In our last post, I promised one more episode—a variety of items we meant to blog about but never got around to doing. So here is a final mish-mash of things we did/saw during our four months in Fairbanks.
One thing we learned during our stay is just how dog-centered the culture is up in the 49th state—a very good thing, indeed. In addition to mushing, Alaskans enjoy a variety of other dog-oriented sports and events. One of these is the Freight Pull, where dogs compete as to how much weight they can pull on a cart from a stand-still. Here is one of the light-weight class dogs:
And here’s the heavy-weight class. The rule is, no touching the dog and no bribing with treats. But other forms of encouragement are allowed:
The dogs have to be at least 25 pounds to compete, so Ziggy is ineligible. Which is too bad, because I know she’d rock her weight class (under 15 pounds) if it existed!
We also attended a combined dog obedience and conformation show. Here are the winners of one of the beginner-class obedience competitions:
And here you can see some pre-conformation show primping:
some folks just can't follow directions
Another popular sport in Fairbanks is curling, which Robin and I learned to love during the last Olympics. We were lucky enough to get to see a tournament at the local club, which had a full bar and viewing area for the convenience of spectators:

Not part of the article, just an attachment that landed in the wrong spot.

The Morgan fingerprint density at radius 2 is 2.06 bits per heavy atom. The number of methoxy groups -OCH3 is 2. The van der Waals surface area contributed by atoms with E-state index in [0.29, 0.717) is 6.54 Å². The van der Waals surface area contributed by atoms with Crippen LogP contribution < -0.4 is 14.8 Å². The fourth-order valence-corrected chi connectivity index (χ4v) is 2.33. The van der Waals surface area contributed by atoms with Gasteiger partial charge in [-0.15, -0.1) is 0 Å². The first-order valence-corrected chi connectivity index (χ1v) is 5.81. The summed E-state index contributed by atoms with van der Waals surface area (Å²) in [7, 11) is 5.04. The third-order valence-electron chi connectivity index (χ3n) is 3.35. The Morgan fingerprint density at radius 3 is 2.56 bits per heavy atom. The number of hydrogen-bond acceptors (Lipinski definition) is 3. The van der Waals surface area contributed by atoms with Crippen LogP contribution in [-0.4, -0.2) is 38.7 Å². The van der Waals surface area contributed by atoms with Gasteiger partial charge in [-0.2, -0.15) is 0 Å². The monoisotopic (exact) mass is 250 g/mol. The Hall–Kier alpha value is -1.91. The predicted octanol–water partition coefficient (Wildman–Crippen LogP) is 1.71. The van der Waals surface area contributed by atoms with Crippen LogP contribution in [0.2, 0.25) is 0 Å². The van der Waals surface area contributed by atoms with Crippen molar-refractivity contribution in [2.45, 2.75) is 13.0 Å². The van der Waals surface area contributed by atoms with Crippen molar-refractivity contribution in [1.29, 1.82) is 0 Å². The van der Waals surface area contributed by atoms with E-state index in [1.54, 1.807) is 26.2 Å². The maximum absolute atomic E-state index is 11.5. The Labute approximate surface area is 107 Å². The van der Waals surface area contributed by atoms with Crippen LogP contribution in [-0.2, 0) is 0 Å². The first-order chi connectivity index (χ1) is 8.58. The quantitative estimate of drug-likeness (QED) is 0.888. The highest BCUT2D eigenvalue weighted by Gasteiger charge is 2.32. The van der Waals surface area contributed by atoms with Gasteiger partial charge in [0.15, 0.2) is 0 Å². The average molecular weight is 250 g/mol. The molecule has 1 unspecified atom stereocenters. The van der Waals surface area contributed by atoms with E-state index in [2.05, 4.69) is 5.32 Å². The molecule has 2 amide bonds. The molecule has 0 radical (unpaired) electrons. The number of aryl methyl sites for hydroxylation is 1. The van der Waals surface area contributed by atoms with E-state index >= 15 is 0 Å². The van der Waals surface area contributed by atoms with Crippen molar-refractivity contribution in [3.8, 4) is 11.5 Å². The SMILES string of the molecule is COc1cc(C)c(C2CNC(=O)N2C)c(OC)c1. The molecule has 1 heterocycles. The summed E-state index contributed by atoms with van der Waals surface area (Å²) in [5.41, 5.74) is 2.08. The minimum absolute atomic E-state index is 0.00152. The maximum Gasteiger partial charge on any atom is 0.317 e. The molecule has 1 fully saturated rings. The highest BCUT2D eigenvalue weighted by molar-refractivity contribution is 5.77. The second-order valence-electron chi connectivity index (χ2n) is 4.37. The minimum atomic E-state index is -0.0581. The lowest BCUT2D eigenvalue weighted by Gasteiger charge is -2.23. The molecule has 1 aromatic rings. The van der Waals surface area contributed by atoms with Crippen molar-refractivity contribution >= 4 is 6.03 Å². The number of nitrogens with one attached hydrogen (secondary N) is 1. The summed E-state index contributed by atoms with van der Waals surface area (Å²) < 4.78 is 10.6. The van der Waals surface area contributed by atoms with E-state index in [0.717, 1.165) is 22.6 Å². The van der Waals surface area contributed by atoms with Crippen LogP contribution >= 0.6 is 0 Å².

the cardboard boxes stacked between the sheets
(playing lanes) are full of beer
During the four months we spent in Fairbanks, many of the Stryker Brigade soldiers returned home after their stint in Afghanistan. To celebrate their return—as well as to honor the other soldiers at the two military bases in Fairbanks—the city hosted a parade. (Of course this meant the soldiers had to march some ten miles so they could be cheered by the local civilians, probably not how they would have preferred to spend a Saturday.) Wanting to take part in all the local culture, Robin and Ziggy and I attended the event.
Ziggy did not at all like the loud noises:
Here are some of the other spectators:
Even the workers from the electrical plant along the parade route came out to cheer on the soldiers:
Other activities we did included visiting the local Large Animal Research Station (a part of the university) during the spring open house with baby musk ox and caribou:
And going on the Riverboat Discovery cruise down the Chena River, which included a visit to a replica of an Athabascan fish camp. Here, one of the gals working there models a parka with a wolf-skin ruff:
Finally, a few shots of Denali (aka Mount McKinley). Here it is from inside the National Park:
And here is the view we had of the mountain flying home, when our plane was detoured to the north-west because of military exercises outside of Anchorage. Wow!